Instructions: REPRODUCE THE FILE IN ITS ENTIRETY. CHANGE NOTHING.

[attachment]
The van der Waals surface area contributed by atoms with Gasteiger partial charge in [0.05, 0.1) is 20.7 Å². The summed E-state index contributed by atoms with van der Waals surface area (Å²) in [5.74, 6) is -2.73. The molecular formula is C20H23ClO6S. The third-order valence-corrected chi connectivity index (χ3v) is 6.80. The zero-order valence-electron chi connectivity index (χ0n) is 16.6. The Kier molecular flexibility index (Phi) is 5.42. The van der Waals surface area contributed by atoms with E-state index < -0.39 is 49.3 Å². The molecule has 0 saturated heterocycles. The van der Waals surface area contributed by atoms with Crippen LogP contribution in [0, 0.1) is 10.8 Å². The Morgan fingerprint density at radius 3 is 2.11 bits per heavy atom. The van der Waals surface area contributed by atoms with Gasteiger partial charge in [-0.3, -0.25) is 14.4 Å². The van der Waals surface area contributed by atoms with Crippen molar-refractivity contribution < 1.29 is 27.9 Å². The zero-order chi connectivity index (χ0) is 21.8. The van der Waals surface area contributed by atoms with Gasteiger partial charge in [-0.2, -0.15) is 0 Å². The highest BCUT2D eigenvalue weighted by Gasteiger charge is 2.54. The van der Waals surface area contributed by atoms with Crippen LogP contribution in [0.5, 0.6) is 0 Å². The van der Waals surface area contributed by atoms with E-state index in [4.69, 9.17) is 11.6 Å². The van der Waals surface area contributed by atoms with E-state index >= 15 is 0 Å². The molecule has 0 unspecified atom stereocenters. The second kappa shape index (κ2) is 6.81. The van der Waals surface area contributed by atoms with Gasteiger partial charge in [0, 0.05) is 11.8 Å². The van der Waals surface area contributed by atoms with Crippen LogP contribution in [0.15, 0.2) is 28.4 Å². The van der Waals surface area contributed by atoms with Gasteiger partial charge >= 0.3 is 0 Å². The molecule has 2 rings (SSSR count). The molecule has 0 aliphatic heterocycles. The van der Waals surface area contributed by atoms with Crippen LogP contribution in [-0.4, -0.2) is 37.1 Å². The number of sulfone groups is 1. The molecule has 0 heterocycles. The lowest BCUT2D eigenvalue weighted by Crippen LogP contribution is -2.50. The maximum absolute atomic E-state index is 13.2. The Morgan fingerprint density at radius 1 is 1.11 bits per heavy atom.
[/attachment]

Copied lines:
The van der Waals surface area contributed by atoms with Gasteiger partial charge in [0.05, 0.1) is 20.7 Å². The summed E-state index contributed by atoms with van der Waals surface area (Å²) in [5.74, 6) is -2.73. The molecular formula is C20H23ClO6S. The third-order valence-corrected chi connectivity index (χ3v) is 6.80. The zero-order valence-electron chi connectivity index (χ0n) is 16.6. The Kier molecular flexibility index (Phi) is 5.42. The van der Waals surface area contributed by atoms with E-state index < -0.39 is 49.3 Å². The molecule has 0 saturated heterocycles. The van der Waals surface area contributed by atoms with Crippen LogP contribution in [0, 0.1) is 10.8 Å². The Morgan fingerprint density at radius 3 is 2.11 bits per heavy atom. The van der Waals surface area contributed by atoms with Gasteiger partial charge in [-0.3, -0.25) is 14.4 Å². The van der Waals surface area contributed by atoms with Crippen molar-refractivity contribution < 1.29 is 27.9 Å². The zero-order chi connectivity index (χ0) is 21.8. The van der Waals surface area contributed by atoms with Gasteiger partial charge in [-0.2, -0.15) is 0 Å². The highest BCUT2D eigenvalue weighted by Gasteiger charge is 2.54. The van der Waals surface area contributed by atoms with Crippen LogP contribution in [0.5, 0.6) is 0 Å². The van der Waals surface area contributed by atoms with E-state index in [4.69, 9.17) is 11.6 Å². The van der Waals surface area contributed by atoms with E-state index >= 15 is 0 Å². The molecule has 0 unspecified atom stereocenters. The second kappa shape index (κ2) is 6.81. The van der Waals surface area contributed by atoms with Gasteiger partial charge in [0, 0.05) is 11.8 Å². The van der Waals surface area contributed by atoms with Crippen LogP contribution in [0.15, 0.2) is 28.4 Å². The van der Waals surface area contributed by atoms with Gasteiger partial charge >= 0.3 is 0 Å². The molecule has 2 rings (SSSR count). The molecule has 0 aliphatic heterocycles. The van der Waals surface area contributed by atoms with Crippen LogP contribution in [-0.4, -0.2) is 37.1 Å². The number of sulfone groups is 1. The molecule has 0 heterocycles. The lowest BCUT2D eigenvalue weighted by Crippen LogP contribution is -2.50. The maximum absolute atomic E-state index is 13.2. The Morgan fingerprint density at radius 1 is 1.11 bits per heavy atom.